If other products are used for sanitizing or disinfecting, they should also be fragrance-free and EPA-registered. If the surface is dirty, it should be cleaned with detergent or soap and water prior to disinfection.

    Washing, Feeding, or Holding a Child

    It is important to comfort crying, sad, and/or anxious infants and toddlers, and they often need to be held. To the extent possible, when washing, feeding, or holding very young children: Child care providers can protect themselves by wearing an over-large button-down, long sleeved shirt and by wearing long hair up off the collar in a ponytail or other up do.

    • Child care providers should wash their hands, neck, and anywhere touched by a child’s secretions.
    • Child care providers should change the child’s clothes if secretions are on the child’s clothes. They should change the button-down shirt, if there are secretions on it, and wash their hands again.
    • Contaminated clothes should be placed in a plastic bag or washed in a washing machine.
    • Infants, toddlers, and their providers should have multiple changes of clothes on hand in the child care center or home-based child care.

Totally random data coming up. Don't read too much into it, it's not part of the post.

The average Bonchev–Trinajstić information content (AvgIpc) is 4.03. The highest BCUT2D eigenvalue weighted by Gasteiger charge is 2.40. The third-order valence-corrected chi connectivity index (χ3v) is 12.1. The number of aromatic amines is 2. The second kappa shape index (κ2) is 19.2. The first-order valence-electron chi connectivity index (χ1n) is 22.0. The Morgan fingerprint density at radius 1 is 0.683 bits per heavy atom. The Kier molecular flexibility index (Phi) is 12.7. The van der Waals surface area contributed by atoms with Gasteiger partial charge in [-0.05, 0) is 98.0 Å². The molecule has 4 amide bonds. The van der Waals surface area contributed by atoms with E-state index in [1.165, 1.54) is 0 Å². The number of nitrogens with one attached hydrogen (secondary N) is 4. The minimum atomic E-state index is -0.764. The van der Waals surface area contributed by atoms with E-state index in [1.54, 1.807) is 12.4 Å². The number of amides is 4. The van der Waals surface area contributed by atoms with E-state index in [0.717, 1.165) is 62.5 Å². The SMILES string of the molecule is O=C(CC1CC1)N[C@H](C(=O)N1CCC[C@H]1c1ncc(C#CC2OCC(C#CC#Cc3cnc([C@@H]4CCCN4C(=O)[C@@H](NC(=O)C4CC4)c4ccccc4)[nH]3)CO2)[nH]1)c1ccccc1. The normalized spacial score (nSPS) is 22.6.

• Child care providers should wash their hands before and after handling infant bottles prepared at home or prepared in the facility. Bottles, bottle caps, nipples, and other equipment used for bottle-feeding should be thoroughly cleaned after each use by washing in a dishwasher or by washing with a bottlebrush, soap, and water.

    Healthy Hand Hygiene Behaviour

    • All children, staff, and volunteers should engage in hand hygiene at the following times:
      • Arrival to the facility and after breaks.
      • Before and after preparing food or drinks.
      • Before and after eating or handling food, or feeding children.
      • Before and after administering medication or medical ointment.
      • Before and after diapering.
      • After using the toilet or helping a child use the bathroom
      • After coming in contact with bodily fluid.
      • After handling animals or cleaning up animal waste.
      • After playing outdoors or in sand.
      • After handling garbage.
    • Wash hands with soap and water for at least 20 seconds. If hands are not visibly dirty, alcohol-based hand sanitizers with at least 70% alcohol can be used if soap and water are not readily available.
    • Supervise children when they use hand sanitizer to prevent ingestion.
    • Assist children with handwashing, including infants who cannot wash hands alone.
      • After assisting children with handwashing, staff should also wash their hands. 


    As the COVID-19 situation continues to develop, the Ministry of Health will provide updates if any additional precautions are recommended.